We have a lot of non-starters when it comes to blogging. I've heard all of the best rational and reasonable explanations for this - "I only have one computer in my classroom..." "There's no space in my timetable for it..." "My students are too young/too old/hate writing/not interested..." and so on. Then there are the teachers who say they don't know what the purpose is - kids need to handwrite in their books, not tap, touch, type all day!
Well, pish-posh I say to that. Pish-posh.
The reality is, that blogging is such a powerful form of reflective practice and student engagement if we, as educators, are committed to teaching it effectively.
No - you don't need to have all of the answers. No - you don't have to be a great writer. No - the posts don't need to be all read by you before they go out to the general public (but you may want to monitor the content anyway). No - you needn't worry about how much or how often they write, at least not to begin with. But yes, getting started is paramount!
Kidblogs, Blogger, Edublogs - these are the most commonly used student blog platform. They are simple to use and easy to manage with plenty of simple tutorials available online. Give your students the sky and watch them fly! I found that it was best to buddy up my pupils the first year that we blogged as we integrated it into the writing programme, so that it became part of the normal expectation for our class writing time. The students loved having an authentic platform to write their reflections of their learning on. The posts were simple - sometimes as little as a sentence, but they were a clear stepping stone for the students as they learnt to blog.
Next, we looked at writing for an audience and we spent some serious time on the format of blogging. We call this the 3 T's in our class - title, text and take a photo. This has become really important with all of the creative commons limitations with using images from the net now. So the goal is to make sure that their buddy polices this - ensuring they have covered the 3 T's before the blog entry is posted.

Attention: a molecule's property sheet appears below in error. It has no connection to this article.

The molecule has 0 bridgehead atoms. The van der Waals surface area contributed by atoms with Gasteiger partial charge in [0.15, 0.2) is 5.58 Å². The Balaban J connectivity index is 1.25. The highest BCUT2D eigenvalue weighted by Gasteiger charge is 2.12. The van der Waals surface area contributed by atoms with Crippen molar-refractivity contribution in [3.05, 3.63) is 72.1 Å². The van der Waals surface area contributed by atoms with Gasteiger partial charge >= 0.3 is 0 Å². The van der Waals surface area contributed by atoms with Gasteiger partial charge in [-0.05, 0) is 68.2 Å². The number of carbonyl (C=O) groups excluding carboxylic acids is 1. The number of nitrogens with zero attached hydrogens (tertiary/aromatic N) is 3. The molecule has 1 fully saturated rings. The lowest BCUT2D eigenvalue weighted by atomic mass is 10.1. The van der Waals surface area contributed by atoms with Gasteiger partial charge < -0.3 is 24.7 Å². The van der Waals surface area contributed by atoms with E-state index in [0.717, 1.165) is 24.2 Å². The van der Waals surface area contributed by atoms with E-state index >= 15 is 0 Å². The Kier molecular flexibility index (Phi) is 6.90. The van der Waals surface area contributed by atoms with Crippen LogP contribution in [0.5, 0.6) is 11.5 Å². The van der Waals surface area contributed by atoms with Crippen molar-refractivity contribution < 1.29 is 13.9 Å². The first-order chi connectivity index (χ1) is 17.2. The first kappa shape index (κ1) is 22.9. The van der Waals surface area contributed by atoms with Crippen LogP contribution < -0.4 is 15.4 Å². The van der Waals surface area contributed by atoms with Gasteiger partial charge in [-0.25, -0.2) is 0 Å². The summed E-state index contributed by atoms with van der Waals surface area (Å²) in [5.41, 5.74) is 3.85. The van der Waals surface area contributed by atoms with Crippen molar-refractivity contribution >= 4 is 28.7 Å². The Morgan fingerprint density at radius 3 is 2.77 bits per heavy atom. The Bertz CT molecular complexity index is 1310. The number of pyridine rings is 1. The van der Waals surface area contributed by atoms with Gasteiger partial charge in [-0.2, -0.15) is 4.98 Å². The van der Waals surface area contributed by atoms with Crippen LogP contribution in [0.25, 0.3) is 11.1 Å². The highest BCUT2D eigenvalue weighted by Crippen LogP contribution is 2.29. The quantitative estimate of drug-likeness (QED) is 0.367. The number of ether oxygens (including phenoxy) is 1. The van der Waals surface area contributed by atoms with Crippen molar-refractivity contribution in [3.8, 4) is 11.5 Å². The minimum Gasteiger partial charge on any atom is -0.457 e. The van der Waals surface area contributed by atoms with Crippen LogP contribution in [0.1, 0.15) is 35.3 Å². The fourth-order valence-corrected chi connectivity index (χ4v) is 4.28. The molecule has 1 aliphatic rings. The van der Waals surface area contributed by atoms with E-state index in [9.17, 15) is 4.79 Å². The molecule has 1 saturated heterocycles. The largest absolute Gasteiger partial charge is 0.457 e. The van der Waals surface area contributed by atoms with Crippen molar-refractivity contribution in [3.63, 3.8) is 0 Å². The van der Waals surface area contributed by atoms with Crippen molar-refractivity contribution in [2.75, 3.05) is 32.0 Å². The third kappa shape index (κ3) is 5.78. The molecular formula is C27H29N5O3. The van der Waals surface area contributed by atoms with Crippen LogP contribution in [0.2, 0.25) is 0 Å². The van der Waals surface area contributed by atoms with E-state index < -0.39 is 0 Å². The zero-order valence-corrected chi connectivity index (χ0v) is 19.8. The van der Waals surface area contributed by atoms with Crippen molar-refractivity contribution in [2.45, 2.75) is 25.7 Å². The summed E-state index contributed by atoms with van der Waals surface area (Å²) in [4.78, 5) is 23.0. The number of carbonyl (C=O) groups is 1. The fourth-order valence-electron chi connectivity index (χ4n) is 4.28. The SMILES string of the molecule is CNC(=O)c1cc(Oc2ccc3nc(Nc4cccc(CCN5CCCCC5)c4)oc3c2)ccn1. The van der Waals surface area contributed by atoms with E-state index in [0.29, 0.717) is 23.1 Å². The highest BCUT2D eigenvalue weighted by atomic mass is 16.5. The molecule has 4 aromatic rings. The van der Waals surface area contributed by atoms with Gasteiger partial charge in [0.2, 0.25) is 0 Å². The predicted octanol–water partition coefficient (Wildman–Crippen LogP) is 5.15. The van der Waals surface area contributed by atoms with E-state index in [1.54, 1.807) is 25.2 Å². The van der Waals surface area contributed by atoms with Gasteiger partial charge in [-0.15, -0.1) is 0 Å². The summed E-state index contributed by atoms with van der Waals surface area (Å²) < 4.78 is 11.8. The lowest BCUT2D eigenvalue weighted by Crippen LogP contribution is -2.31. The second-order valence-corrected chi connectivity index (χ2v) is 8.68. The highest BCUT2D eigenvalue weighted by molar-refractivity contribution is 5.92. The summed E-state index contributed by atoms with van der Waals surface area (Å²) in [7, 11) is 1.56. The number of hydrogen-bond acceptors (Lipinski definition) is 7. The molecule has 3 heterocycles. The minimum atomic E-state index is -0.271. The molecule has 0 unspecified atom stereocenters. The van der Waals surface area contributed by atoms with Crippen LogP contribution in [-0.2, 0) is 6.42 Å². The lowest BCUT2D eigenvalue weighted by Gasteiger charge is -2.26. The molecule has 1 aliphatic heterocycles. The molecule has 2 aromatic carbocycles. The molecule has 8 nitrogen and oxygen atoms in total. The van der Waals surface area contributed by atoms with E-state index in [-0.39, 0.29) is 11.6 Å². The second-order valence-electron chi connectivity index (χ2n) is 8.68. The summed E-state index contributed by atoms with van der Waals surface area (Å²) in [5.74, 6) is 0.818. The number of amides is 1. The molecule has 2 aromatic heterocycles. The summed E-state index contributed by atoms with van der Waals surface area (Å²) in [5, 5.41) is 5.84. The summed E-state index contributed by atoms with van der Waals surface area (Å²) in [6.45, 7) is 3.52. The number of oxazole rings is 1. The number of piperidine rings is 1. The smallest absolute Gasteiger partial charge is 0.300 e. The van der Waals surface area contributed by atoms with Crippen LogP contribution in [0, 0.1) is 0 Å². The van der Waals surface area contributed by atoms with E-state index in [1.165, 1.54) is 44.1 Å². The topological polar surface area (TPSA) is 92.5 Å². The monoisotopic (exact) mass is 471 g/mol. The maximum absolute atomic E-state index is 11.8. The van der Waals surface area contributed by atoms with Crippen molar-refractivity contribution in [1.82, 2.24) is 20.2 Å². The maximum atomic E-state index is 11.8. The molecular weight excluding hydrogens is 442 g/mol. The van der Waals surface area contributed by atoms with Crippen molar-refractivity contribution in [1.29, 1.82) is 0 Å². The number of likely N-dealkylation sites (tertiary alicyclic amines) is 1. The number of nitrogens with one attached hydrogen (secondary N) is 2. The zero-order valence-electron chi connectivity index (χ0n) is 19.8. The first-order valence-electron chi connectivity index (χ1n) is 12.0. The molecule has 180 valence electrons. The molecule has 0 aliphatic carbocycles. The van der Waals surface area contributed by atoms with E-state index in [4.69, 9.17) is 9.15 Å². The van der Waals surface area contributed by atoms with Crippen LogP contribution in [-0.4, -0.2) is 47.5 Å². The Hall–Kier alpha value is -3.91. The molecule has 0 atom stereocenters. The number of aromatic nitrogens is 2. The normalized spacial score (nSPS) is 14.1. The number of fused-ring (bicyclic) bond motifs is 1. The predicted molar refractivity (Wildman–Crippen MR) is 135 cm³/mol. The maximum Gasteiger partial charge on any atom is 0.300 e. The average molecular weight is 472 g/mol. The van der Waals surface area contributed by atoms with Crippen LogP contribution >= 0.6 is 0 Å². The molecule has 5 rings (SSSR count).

From there it grew - they grew it - as the children in my class sought more and more to write and read and read and write! We connected with other classes and began to learn about how to write effective, positive and appropriate comments. This ensured that we respect the words of others and demonstrate that through our comments and questions.
Blogging is the beginning of something that you will never look back from. In fact, I couldn't imagine my classroom without it now. And I certainly couldn't imagine myself, as a reflective educator, without it either.
I'm teaching Years 11-13 and we have a on line learning environment, Desire2learn, which gives each user their own blog. I began eighteen months ago by promoting the blog as a place where students could write each day for their writing journal. Not a lot of students took up the option, until a girl with the apt name of "Blogg" started to promote her blog. While the regular bloggers are still in the minority, I see they are going into Discussion Board to promote their latest posts and they are being read. The next step is to promote greater use of blogs and to demystify them for my colleagues.